Voice of the Industry

Popular messaging app is a buffet for bad actors: a new scheme has fraudsters feasting on Telegram forums

Wednesday 10 March 2021 08:02 CET | Editor: Anda Kania | Voice of the industry

Sift Trust and Safety Architects discover a brazen fraud scheme on the popular messaging app, Telegram, targeting restaurant and food-delivery services. Brittany Allen has more insights into this scam

As the leader in Digital Trust & Safety, Sift is always on the lookout for emerging fraud trends and schemes that affect businesses and consumers alike. Usually, when we uncover a new type of attack or fraud ring, the perpetrators try to hide their tactics and attempts, either via the difficult-to-access Dark Web or shadowy marketplaces that are known to be havens for criminals. But recently, we discovered a fraud scheme that has been taking off on a popular messaging app, in plain view of the public. And high-profile sporting events, coupled with the global pandemic’s effect on overall consumer behaviour, have only made matters worse.

Direct messages lead directly to fraud

Cybercriminals are taking to the Telegram messaging platform to steal from restaurants and food delivery services. Sift’s Trust and Safety Architects found that bad actors are advertising their services on Telegram forums in order to purchase on-demand food and beverage orders on behalf of customers at a reduced price using stolen payment information. 

Here’s how it works:

  • Professional fraudsters post in Telegram forums, such as “Fraud Market,” advertising their ability to illicitly buy food and beverage orders at heavily discounted rates, typically 60-75% off. 
  • Diners interested in taking advantage of this offer direct-message the professional fraudster along with a screenshot of their shopping cart from a food delivery service and their delivery address to place the order.
  • The fraudster responds via direct message offering to buy the items in the shopping cart for a fraction of the actual cost. 
  • Once the fraudster accepts the order, the diner pays the fraudster using cryptocurrency, such as Bitcoin or Ethereum, via PayPal, Venmo, or Cash App.
  • The fraudster then either creates a new account and uses stolen credit card details, or leverages a hacked account with stored value to pay for the meal and have it delivered to the diner.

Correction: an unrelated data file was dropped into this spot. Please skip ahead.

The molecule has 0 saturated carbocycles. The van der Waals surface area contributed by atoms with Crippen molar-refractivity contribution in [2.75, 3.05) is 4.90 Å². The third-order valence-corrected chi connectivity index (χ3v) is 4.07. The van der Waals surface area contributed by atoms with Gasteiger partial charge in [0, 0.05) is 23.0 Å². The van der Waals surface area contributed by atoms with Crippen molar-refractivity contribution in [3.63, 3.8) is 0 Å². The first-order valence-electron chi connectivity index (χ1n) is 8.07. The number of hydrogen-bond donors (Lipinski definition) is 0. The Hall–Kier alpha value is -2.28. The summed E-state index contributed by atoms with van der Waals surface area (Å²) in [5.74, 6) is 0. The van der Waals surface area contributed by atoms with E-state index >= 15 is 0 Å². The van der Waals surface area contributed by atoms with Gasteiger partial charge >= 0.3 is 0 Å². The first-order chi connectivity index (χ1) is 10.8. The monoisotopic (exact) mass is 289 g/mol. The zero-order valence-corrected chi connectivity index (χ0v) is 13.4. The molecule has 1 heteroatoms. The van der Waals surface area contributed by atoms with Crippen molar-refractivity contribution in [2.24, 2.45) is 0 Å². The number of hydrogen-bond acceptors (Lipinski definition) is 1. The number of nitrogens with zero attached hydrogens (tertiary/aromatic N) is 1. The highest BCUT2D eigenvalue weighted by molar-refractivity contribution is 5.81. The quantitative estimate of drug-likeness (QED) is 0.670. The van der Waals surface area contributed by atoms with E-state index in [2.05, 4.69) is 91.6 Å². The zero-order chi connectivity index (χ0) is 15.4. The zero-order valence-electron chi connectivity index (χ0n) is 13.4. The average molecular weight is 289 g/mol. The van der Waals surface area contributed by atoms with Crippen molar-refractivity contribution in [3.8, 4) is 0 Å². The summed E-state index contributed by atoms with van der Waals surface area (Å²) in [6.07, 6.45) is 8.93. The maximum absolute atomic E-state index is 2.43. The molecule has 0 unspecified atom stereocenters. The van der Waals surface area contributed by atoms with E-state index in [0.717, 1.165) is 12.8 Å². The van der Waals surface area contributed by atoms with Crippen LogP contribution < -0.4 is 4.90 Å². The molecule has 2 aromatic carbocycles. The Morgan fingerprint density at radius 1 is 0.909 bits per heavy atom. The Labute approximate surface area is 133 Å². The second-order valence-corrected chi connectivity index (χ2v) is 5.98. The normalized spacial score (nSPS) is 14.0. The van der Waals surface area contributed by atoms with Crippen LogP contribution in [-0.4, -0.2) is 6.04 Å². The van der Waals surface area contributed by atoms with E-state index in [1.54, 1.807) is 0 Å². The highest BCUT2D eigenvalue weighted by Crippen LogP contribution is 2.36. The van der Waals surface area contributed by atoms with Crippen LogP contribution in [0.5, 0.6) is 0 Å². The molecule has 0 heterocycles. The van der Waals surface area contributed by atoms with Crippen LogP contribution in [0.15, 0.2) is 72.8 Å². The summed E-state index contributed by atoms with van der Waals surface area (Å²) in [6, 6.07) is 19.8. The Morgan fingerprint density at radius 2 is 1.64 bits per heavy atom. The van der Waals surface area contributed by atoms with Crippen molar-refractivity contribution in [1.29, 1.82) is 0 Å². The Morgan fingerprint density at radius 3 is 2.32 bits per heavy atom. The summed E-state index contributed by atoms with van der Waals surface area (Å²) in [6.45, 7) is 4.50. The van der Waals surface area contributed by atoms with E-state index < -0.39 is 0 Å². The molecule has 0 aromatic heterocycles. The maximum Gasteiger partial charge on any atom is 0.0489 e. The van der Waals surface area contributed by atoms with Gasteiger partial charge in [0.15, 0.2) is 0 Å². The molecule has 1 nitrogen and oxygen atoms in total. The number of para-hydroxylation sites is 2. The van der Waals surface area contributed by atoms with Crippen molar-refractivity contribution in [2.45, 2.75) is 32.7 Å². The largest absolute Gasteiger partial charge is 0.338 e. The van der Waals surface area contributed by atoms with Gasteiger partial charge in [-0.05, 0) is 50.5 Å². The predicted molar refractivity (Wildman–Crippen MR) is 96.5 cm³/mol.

Below is an infographic that illustrates how the Telegram scam works:

The shift in consumer behaviour since the start of the pandemic, especially over the past few months, has created the perfect environment for this type of payment fraud to flourish. A growing number of people are turning to mobile ordering to comply with local lockdown orders and to avoid unnecessary in-person contact. In fact, the number of smartphone food delivery app users has increased from 36.4 million users in 2019 to 45.6 million users in 2020, according to Statista. That’s more than a 25% increase.

We have also seen a rise in fraud on food delivery apps. According to data from Sift’s global network of more than 34,000 apps and sites, fraud rates among restaurant apps and food delivery services increased 14% from Q3 to Q4 2020.

Big sporting events bolster Telegram fraud scheme

It’s not just the pandemic that’s creating opportunities for fraudsters, big sporting events are increasing the frequency of this type of fraud too. Sift Trust and Safety Architects spotted advertisements and posts on Telegram that coincided with UFC 257: Poirier vs. McGregor 2, the mixed martial arts fight that occurred in January 2021. Below is a screenshot of one such post.

 


The championship of the American National Football League for the 2020 season also coincided with fraudsters becoming bolder on Telegram. Below is another screenshot of a conversation in a forum where consumers connected with fraudsters in an attempt to receive heavily discounted food and beverages for the sporting event.

Staying ahead of evolving fraud trends

There’s good news and bad news for businesses affected by this type of scheme. While merchants may not be able to prevent fraudsters from advertising their services on messaging apps or open forums, they can protect themselves before and at the point of attack by adopting a Digital Trust & Safety strategy, which prevents fraud while reducing friction for legitimate customers. That way, no matter how many ads they post, fraudsters will find it difficult to slip by the defence. An end-to-end fraud prevention solution with industry-leading machine learning that can quickly adapt to changing fraud trends and consumer behaviour is crucial to staying ahead of fraudsters’ ever-evolving tactics – without sacrificing growth or insulting legitimate customers. That’s a win-win.

About Brittany Allen

Brittany Allen has more than a decade of experience combating e-commerce marketplace fraud at companies such as Etsy, Airbnb, 1stdibs, and letgo. Her expertise in fraud mitigation, policy leadership, and dispute management has led her to speak at industry numerous conferences and join Sift as their newest Trust & Safety Architect, a role focusing on trust and safety education, developing industry best practices and strategies, and being the voice of Sift.

About Sift

Sift is the leader in Digital Trust & Safety, empowering digital disruptors to Fortune 500 companies to unlock new revenue without risk. Sift dynamically prevents fraud and abuse through industry-leading technology and expertise, an unrivaled global data network of 35 billion events per month, and a commitment to long-term customer partnerships.


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Keywords: Sift, fraud prevention, online fraud, delivery, dark web
Categories: Securing Transactions | Digital Identity, Security & Online Fraud
Countries: World
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Securing Transactions






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